The Northern Circuit is home to a number of fantastic safari destinations and experiences. Watch millions of Wildebeest thunder across the Serengeti plains during the Great Migration or take a game drive through Africa’s ‘Garden of Eden’ in the Ngorongoro Crater.
Why you need to go
The Northern Circuit is arguably the most iconic safari destination in Tanzania. Travel here to witness one of nature’s biggest spectacles during the Great Migration, tick the Big 5 off of your wildlife bucket-list, and encounter huge concentrations of animals and breathtaking landscapes
Arusha National Park is a gem of varied ecosystems and beautifully views of Mt. Meru, also is a. green jewel and home to the fourth highest mountain in Africa – Mount Meru (4,566 m). Anyone visiting this park will be thrilled by the breathtaking landscapes ranging from the Meru Crater in the west, the Ngurdoto Crater in the south-east to the grasslands and of course the alkaline Momella lakes in the north-east.
It is a popular destination for day trip visitors who are about to embark from the town of Arusha on longer northern circuit safaris. The small national park includes the slopes, summit, and ash cone of Mt. Meru, the Momela Lakes, Ngurdoto Crater, and the lush highland forests that blanket its lower slopes. Game viewing around the Momela Lakes is at a laid-back and quiet pace, and while passing through the forest many visitors stop to search for troupes of rare colubus monkeys playing in the canopy. Read More..
Lake Manyara National Park
Lake Manyara National Park is one of the smaller national parks in Tanzania but still offers beautiful landscapes and is home to an interesting collection of wildlife. The lake itself is a soda lake / alkaline lake and reaches a maximum depth of 3.7 m. The vegetation changes from ground water forests to flood plains and finally to acacia wood plains.
Lake Manyara has a big number of elephants, so many giraffes; zebras, wildebeest, impala, waterbuck, and warthog, small known shy Kik’s dik dik as well as Klipspringer along the ramps of the escarpment. Leopards are hosted within the broken forests and escarpment, healthy lions that are widely known for their tree climbing pranks. This used to be a special character of the park which is not the case today. Regarded as Africa’s largest, huge herds of baboons are expected by most of the travelers. Read More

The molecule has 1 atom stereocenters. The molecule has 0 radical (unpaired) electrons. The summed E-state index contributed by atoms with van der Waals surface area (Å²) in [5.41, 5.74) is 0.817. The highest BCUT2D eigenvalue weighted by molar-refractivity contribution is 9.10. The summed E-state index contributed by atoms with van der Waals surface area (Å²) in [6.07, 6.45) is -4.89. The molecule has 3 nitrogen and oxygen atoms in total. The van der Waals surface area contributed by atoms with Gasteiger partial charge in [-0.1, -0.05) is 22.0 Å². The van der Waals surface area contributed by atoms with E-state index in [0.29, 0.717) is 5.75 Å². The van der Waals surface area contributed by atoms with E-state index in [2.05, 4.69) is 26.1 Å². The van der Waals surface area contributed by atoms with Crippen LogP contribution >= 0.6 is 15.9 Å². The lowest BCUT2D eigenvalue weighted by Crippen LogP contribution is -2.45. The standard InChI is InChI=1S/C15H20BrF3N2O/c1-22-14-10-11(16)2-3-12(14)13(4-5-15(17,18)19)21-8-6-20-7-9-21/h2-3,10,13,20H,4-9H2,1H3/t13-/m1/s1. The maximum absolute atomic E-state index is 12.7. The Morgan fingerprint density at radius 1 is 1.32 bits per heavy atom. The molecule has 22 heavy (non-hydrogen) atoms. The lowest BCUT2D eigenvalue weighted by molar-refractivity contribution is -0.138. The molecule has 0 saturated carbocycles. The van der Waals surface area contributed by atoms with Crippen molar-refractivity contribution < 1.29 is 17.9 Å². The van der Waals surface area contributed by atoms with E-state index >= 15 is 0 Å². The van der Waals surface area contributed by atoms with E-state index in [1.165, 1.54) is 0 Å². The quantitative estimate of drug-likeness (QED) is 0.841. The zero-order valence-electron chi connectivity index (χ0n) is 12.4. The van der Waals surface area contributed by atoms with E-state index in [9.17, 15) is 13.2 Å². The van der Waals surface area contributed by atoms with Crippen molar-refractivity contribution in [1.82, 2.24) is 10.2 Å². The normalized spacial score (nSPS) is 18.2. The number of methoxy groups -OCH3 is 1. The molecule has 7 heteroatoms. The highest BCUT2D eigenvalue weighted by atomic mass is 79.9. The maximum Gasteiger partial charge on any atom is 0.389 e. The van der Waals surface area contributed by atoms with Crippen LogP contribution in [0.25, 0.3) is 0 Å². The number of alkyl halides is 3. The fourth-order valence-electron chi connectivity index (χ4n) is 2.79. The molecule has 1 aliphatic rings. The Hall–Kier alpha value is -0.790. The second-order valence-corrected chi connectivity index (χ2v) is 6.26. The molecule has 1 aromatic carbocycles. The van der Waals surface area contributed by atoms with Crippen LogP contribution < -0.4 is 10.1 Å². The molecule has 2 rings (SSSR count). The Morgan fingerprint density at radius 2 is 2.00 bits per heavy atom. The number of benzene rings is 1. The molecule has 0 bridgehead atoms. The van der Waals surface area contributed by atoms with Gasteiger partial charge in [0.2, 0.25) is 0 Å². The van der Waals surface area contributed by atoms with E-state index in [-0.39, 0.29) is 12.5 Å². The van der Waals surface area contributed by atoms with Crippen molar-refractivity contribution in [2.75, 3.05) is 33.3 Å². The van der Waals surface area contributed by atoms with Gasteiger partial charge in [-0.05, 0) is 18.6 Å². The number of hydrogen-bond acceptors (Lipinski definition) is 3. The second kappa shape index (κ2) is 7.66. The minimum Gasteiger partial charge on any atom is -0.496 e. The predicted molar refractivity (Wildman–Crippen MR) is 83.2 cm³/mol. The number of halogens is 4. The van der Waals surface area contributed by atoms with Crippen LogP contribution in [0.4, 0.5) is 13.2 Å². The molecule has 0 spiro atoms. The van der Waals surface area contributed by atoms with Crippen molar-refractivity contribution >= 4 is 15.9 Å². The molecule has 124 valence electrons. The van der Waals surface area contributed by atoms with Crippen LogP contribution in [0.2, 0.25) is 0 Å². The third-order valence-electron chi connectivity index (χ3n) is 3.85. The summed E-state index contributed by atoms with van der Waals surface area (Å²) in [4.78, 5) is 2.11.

Ngorongoro Conservation Area
Jewels in Ngorongoro’s crown is a deep, volcanic crater, the largest un flooded and unbroken caldera in the world. About 20kms across, 600 meters deep and 300 squire kms coved area, Also Ngorongoro Crater is a breathtaking natural wonder.
The Ngorongoro Crater is one of Africa’s most famous sites and is said to have the highest density of wildlife in Africa. Sometimes described as an ‘eighth wonder of the world’, the Crater has achieved world renown, attracting an ever-increasing number of visitors each year. You are unlikely to escape other vehicles here, but you are guaranteed great wildlife viewing in a genuinely mind-blowing environment. There is nowhere else in Africa quite like Ngorongoro!. Read More..
Serengeti National Park
The Serengeti stretches 14,763 (5,700 sq miles) stretching North to Kenya and bordering Lake Victoria to the West.
Serengeti has the highest concentration of large mammals on this planet and its famous known for its 2,500 Lions the largest concentration found anywhere. The park also has over 518 identified bird species where some of them are Eurasian migrants who are present in the European winter months from October to April.